Deuteronomy 32:25 The sword without, and terror within, shall destroy both the young man and the virgin, the suckling also with the man of gray hairs.

Library
A Prophet's Woes
'Woe unto them that join house to house, that lay field to field, till there be no place, that they may he placed alone in the midst of the earth! 9. In mine ears said the Lord of hosts, Of a truth many houses shall he desolate, even great and fair, without inhabitant. 10. Yea, ten acres of vineyard shall yield one bath, and the seed of an homer shall yield an ephah. 11. Woe unto them that rise up early in the morning, that they may follow strong drink; that continue until night, till wine inflame
Alexander Maclaren—Expositions of Holy Scripture

Of Confession and Self-Examination
Of Confession and Self-examination Self-examination should always precede Confession, and in the nature and manner of it should be conformable to the state of the soul: the business of those that are advanced to the degree of which we now treat, is to lay their whole souls open before God, who will not fail to enlighten them, and enable them to see the peculiar nature of their faults. This examination, however, should be peaceful and tranquil, and we should depend on God for the discovery and knowledge
Madame Guyon—A Short and Easy Method of Prayer

"For to be Carnally Minded is Death; but to be Spiritually Minded is Life and Peace. "
Rom. viii. 6.--"For to be carnally minded is death; but to be spiritually minded is life and peace." It is true, this time is short, and so short that scarce can similitudes or comparisons be had to shadow it out unto us. It is a dream, a moment, a vapour, a flood, a flower, and whatsoever can be more fading or perishing; and therefore it is not in itself very considerable, yet in another respect it is of all things the most precious, and worthy of the deepest attention and most serious consideration;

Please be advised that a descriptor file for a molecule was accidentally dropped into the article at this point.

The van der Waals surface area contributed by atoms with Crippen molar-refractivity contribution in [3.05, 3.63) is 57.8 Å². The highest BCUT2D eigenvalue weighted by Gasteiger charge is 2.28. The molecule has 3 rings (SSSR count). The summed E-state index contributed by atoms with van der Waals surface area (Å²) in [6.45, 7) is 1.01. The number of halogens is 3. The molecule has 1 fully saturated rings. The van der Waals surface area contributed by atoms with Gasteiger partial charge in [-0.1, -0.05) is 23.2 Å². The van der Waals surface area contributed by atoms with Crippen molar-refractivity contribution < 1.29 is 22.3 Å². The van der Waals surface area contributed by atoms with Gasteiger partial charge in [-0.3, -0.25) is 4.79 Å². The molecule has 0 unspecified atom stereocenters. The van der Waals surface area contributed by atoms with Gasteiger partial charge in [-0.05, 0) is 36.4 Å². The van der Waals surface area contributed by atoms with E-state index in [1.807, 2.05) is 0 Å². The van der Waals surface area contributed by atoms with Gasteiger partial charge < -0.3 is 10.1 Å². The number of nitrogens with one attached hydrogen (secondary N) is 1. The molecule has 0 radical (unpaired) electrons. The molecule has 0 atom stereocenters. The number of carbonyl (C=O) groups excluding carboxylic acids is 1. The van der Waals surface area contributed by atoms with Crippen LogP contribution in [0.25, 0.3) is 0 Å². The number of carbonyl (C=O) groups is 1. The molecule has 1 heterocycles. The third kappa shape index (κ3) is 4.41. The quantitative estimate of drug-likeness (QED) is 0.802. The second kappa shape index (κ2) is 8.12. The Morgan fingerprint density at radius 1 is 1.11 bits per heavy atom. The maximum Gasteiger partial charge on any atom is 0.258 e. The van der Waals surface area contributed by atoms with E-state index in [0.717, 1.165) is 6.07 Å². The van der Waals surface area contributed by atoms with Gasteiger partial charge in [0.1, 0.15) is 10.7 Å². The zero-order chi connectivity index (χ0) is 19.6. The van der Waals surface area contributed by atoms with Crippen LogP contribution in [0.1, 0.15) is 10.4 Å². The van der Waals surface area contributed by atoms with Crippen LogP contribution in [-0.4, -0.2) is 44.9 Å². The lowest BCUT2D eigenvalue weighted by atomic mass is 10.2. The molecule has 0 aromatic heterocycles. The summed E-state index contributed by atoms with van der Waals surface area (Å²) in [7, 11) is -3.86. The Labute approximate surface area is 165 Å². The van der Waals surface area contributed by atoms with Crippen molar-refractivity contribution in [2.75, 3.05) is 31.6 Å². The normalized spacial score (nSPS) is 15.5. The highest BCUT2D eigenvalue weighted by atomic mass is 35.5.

Hugh Binning—The Works of the Rev. Hugh Binning

a survey of the third and closing discourse of the prophet
We shall now, in conclusion, give a survey of the third and closing discourse of the prophet. After an introduction in vi. 1, 2, where the mountains serve only to give greater solemnity to the scene (in the fundamental passages Deut. xxxii. 1, and in Is. 1, 2, "heaven and earth" are mentioned for the same purposes, inasmuch as they are the most venerable parts of creation; "contend with the mountains" by taking them in and applying to [Pg 522] them as hearers), the prophet reminds the people of
Ernst Wilhelm Hengstenberg—Christology of the Old Testament

Cross References
Matthew 3:4
John's clothes were made of camel's hair, and he had a leather belt around his waist. His food was locusts and wild honey.

Job 12:18
He takes off the shackles put on by kings and ties a loincloth around their waist.

Proverbs 3:23
Then you will go on your way in safety, and your foot will not stumble.

Joel 2:7
They charge like warriors; they scale walls like soldiers. They all march in line, not swerving from their course.

Joel 2:8
They do not jostle each other; each marches straight ahead. They plunge through defenses without breaking ranks.

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Belt Broken Cord Drawn Feeble-Footed Girdle Grows Latchet Loose Opened Resting Sandal Sandal-Thong Shoes Sleep Sleeping Sleeps Slumber Slumbers Strap Stumble Stumbles Stumbleth Stumbling Tired Undone Untied Waist Waistcloth Weariness Weary
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Belt Broken Cord Drawn Feeble-Footed Girdle Grows Latchet Loose Opened Resting Sandal Sandal-Thong Shoes Sleep Sleeping Sleeps Slumber Slumbers Strap Stumble Stumbles Stumbleth Stumbling Tired Undone Untied Waist Waistcloth Weariness Weary